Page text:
Russia to stop ferrying US astronauts to ISS from April 2019
Russia’s contract with NASA to ferry astronauts to the International Space Station (ISS) will expire in April next year, Russian Deputy Prime Minister Yury Borisov has said.
Under the current contract, American astronauts avail of seats on Russian Soyuz spacecraft in order to reach the ISS and return home. The US lost its capacity for manned space missions after the retirement of the Space Shuttle program, and is about to finalize a replacement in the form of a manned SpaceX Dragon capsule.
The cost of the ISS ferry service has varied over the years, with NASA paying about $81 million per seat in 2018, up from the cheapest price of $21.8 million in 2007 and 2008.
Reporting on the state of the Russian space industry on Friday, Yury Borisov, who is responsible for overseeing military and space matters in the Russian cabinet, said that the landing of a Soyuz-MS spaceship in April next year “will finalize the fulfillment of our obligation under a contract with NASA.”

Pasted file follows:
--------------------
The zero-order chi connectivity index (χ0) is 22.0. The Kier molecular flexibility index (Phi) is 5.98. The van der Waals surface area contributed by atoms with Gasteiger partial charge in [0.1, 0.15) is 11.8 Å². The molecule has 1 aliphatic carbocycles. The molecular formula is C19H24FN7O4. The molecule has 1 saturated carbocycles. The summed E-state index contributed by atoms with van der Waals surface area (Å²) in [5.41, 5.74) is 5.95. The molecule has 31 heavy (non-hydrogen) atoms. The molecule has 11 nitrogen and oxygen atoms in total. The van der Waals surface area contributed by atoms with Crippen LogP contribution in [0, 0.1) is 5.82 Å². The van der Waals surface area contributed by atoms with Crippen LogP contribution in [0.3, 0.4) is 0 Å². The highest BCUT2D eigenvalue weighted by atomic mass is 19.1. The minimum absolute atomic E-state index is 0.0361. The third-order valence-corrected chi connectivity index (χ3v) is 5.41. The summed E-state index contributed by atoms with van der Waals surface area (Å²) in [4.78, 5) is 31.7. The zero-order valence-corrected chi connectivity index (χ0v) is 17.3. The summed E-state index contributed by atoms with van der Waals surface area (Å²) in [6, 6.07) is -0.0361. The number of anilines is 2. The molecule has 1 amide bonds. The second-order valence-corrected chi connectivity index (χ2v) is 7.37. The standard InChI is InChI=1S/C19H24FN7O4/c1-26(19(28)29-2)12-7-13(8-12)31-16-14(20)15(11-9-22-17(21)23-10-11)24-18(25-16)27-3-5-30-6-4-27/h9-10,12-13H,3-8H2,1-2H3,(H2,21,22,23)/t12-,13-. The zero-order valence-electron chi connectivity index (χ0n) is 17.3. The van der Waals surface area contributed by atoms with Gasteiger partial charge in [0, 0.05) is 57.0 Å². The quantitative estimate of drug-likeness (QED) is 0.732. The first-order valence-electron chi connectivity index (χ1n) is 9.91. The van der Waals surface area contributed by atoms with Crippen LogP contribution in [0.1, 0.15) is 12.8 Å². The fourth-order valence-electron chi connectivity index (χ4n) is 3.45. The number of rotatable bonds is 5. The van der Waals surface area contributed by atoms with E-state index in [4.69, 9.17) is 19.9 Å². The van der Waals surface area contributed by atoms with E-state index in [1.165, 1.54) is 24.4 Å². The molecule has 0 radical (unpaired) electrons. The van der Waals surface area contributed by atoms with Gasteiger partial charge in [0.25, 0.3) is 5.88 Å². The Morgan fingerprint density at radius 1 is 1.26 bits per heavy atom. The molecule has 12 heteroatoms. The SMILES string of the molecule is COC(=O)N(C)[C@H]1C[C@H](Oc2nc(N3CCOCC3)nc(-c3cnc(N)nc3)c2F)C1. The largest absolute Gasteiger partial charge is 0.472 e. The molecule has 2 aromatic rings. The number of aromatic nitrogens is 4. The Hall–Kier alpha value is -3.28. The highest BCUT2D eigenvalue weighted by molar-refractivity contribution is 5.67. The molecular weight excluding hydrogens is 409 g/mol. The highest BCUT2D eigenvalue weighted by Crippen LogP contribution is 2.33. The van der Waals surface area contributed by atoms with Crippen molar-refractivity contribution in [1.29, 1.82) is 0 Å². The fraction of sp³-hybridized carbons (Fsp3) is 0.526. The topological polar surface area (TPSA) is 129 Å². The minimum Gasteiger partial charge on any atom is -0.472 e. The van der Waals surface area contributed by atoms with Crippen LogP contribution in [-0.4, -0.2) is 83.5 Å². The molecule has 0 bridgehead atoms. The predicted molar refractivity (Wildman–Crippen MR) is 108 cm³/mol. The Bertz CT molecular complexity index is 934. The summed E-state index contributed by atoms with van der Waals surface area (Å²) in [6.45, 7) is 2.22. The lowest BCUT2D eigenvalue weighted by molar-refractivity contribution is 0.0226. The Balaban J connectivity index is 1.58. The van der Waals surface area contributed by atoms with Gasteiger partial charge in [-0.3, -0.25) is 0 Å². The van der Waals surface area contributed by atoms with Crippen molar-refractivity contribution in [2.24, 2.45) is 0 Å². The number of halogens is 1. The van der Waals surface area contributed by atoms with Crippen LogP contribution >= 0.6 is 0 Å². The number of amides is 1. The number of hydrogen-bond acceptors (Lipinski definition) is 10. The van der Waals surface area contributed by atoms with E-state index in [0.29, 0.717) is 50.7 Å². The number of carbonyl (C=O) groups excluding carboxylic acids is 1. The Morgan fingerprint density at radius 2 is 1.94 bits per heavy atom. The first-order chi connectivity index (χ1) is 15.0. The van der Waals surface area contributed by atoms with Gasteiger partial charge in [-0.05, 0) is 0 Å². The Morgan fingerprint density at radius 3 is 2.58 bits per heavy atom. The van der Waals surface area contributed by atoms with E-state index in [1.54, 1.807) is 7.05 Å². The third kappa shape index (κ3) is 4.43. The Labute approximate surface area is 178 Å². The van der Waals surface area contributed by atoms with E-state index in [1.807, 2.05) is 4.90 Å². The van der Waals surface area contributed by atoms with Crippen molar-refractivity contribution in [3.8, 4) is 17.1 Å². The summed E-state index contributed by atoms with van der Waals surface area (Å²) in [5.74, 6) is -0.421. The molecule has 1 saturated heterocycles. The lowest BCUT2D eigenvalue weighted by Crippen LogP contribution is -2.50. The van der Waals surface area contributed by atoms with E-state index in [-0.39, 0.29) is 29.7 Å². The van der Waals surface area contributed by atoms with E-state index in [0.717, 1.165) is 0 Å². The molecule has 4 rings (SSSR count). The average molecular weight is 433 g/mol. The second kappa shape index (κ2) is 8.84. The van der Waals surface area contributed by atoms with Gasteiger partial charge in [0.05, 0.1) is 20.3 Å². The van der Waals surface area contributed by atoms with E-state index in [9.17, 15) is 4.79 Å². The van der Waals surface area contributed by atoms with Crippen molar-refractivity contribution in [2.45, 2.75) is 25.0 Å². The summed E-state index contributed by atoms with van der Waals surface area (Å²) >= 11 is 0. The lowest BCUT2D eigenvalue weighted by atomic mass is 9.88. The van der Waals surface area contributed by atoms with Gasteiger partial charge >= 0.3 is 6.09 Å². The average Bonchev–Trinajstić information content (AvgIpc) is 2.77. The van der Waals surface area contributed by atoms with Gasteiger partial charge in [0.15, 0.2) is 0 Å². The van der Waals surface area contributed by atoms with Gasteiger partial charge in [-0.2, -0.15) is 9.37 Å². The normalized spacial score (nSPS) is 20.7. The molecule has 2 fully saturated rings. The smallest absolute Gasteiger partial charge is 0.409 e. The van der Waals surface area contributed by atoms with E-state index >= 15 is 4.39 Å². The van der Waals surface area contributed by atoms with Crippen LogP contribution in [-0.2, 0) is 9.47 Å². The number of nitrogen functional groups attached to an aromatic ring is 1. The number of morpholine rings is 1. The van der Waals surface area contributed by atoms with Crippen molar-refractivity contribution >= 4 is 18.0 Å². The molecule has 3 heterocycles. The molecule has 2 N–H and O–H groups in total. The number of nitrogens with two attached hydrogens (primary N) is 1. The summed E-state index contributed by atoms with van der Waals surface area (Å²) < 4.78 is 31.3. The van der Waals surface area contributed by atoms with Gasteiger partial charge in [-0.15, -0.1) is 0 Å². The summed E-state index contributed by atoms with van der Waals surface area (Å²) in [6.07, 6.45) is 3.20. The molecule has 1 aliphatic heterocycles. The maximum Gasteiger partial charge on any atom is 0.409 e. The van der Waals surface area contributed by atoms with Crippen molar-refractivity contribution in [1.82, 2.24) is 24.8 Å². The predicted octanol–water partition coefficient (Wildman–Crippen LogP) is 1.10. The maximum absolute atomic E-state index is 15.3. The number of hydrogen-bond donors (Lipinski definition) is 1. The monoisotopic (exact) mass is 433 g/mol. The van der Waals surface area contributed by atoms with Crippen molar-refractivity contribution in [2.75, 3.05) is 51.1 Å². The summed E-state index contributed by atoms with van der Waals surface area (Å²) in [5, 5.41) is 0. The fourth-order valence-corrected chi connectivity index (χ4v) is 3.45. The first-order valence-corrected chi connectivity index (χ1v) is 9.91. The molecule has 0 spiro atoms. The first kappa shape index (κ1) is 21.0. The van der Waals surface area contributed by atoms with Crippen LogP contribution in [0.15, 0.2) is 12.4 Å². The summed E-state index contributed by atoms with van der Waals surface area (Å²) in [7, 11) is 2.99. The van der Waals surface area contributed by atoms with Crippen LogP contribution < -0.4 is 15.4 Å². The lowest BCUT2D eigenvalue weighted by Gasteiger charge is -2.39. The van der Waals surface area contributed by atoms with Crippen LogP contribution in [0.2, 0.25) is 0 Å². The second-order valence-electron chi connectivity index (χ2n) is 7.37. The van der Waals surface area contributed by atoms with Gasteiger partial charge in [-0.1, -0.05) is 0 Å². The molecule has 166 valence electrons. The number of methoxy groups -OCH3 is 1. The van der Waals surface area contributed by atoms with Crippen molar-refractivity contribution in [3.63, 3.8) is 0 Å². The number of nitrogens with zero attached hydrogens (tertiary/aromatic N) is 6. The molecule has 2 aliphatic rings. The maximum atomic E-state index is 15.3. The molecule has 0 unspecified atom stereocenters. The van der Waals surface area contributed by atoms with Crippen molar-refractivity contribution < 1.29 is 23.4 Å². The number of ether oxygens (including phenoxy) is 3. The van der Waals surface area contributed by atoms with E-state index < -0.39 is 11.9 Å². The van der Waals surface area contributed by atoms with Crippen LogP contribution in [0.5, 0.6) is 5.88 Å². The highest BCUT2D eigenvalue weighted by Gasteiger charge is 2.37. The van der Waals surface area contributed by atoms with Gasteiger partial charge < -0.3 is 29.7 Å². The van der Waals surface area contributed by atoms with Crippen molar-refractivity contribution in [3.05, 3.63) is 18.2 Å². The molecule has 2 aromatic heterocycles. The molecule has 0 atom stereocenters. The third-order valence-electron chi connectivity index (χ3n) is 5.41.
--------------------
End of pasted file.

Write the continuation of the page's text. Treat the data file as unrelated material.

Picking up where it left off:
However, Russia may continue ferrying US astronauts to orbit if a new deal is struck, Sergey Krikalev, executive director of manned space programs at Roscosmos, told TASS.
“This is a working issue. The current contract ends, but it doesn’t mean that we’ll stop delivering American astronauts on the ISS. There’ll be other contracts. No tough measures are implemented,” he said.
Discussions on the next contract are already underway between Roscosmos and NASA, but “there have been no specific decisions yet,” Krikalev added.
The discontinuation of the Space Shuttle program seemed like a minor inconvenience in 2011, when the US and Russia were on relatively good terms. Today, however – amid a bitter political stand-off between the two nations – the fact that the US has to rely on Russia in some aspects of its space exploration is considered humiliating by some people in America.
The late Senator John McCain was among the most vocal critics of the situation, in which the US pays Russia millions of dollars each year in return for space engines and rides to the ISS. Vice-President Mike Pence last week pledged that the US will “very soon” be able to take people into space without Russia’s help and will return to the moon by 2024.
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